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Zebra in close-up

The zebras in the park have an awkward habit: they will put their heads through an open car window in search of food. I once had one chewing the steering wheel. This time I got the window closed in time. Lawrence was amused to watch it licking the window.

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Ostrich in the sand

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Ostrich burying its head to avoid the smell

5. Garden of the Grand Palms Hotel

Eat nice food. Drink underneath shady trees. Watch water birds in the small lake. Swim in the hotel pool. There’s even a children’s play area.

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Children get a free lolly, dad steals lolly


October 02, 2007

Botswana's finest chefs

Follow-up to My Family and Other Primates, Kruger Park 2007 Part 6 from Transversality - Robert O'Toole

Botswana’s menus extend well beyond the cheap nasty fried chicken for which it is often derided. The kalahari is goat and cattle country. As they claim on the bank notes: “digkoma se ya banka ya Botswana” – “cattle are the bank of Botswana”. I can show you photos of roast goat and seswaa. I can make feeble efforts to explain their attractions. But you’ll really have to go there to understand. Well worth the £1000 air fare!
On our last night in the Kruger Park, we all had a great meal at the Letaba restaurant, again surprised at the excellent standards of chefs and waiters in even the most remote of places in South Africa. The next day we left our hire car at National Alamo in Phalaborwa, and drove across the mountains to Pretoria/Tshwane in “Grower’s” Landcruiser. On the way, lunch was had at the historical Dullstroom Inn high up in the hills.

“Dullstroom” – what a great name for a dorp in the middle of knowhere. I suspect that it is actually a little misleading. I bet there’s excitement if not intrigue to be found along its dusty dry streets. Well at least the fishermen are happy, the game fish growing large in the fresh and lively waters of the area. Several monster specimens are displayed around the bar, preserved in cases. A smaller but much more edible individual was served up on my plate. Possibly the best wild trout that i have eaten.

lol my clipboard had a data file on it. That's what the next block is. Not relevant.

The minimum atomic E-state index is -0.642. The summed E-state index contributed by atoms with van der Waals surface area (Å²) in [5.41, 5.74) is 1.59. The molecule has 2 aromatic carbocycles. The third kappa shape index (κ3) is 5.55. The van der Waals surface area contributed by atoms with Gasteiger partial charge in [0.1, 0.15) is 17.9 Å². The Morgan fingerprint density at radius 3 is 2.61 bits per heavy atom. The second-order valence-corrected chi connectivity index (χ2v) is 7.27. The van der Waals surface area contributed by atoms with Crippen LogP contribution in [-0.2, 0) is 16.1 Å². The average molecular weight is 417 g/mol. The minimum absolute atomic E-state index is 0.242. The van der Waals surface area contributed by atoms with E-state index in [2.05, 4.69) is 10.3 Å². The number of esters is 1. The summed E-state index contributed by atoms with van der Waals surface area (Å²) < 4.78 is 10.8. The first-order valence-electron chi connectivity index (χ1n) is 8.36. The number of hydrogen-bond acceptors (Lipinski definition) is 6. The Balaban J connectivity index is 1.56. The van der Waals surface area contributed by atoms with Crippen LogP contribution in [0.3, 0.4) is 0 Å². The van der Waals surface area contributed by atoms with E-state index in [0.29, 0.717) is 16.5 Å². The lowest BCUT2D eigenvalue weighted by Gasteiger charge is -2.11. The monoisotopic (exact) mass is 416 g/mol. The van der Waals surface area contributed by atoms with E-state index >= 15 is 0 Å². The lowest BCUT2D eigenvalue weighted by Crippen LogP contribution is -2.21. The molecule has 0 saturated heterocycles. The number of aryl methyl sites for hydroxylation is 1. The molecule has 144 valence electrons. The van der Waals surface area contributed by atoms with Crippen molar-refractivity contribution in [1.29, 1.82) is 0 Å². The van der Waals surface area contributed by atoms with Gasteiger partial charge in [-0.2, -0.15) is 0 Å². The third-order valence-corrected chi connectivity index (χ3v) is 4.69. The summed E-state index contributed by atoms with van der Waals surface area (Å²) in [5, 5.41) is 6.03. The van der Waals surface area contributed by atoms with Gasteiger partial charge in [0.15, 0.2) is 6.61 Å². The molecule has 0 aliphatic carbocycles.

A comfortable night’s rest was had in an apartment at the Courtyard Hotel in the Arcadia district of Pretoria/Tshwane, followed by a short drive through the Magalisberg Mountains, across the Marico, and home to Gaborone, Botswana.

Goat
And the goat is served (ckick to enlarge)

And what of Botswana? Somehow it has acquired a reputation for dull food. Our friends Peter and Johanna are working hard to disprove that claim. The kalahari being goat country, they prepared and cooked a fat juicy leg, marinated in garlic. Fantastic! When slaughtering their own goat, they discovered an extraordinary world of beaurocracy, so now they prefer to buy their meat at JT Butcheries. No matter, it was perfect. Goat is a fine meat, with more depth to its flavour than all but the finest lamb. And yet even in Botswana it is known through the euphemism of “mutton”. At the Taj Indian restaurant, for example, many great goat curries (not curried goat) are served, amongst their other nice dishes.

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Seswaa with morogo and pap

More evidence of great cooking in Botswana may be found at the Sanitas Garden Centre near to Gaborone Dam. Seswaa, the classic dish of the Batswana, is often on the menu. It is a tasty dish, but hard work to make. Essentially a cow, pounded and smashed to smitherenes, it is slowly cooked to a dry and stringy result, with plenty of fragments of bone and attendant marrow. Alongside the pulverised bovine, one traditionally recieves a good helping of mealie pap (polenta), gravy, and a concoction of green vegetables called ‘morogo’. Spinach seems to be part of the mix, however I’m also told that various kalahari grown wild herbs are essential exotic requirements.

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Bobotie and rice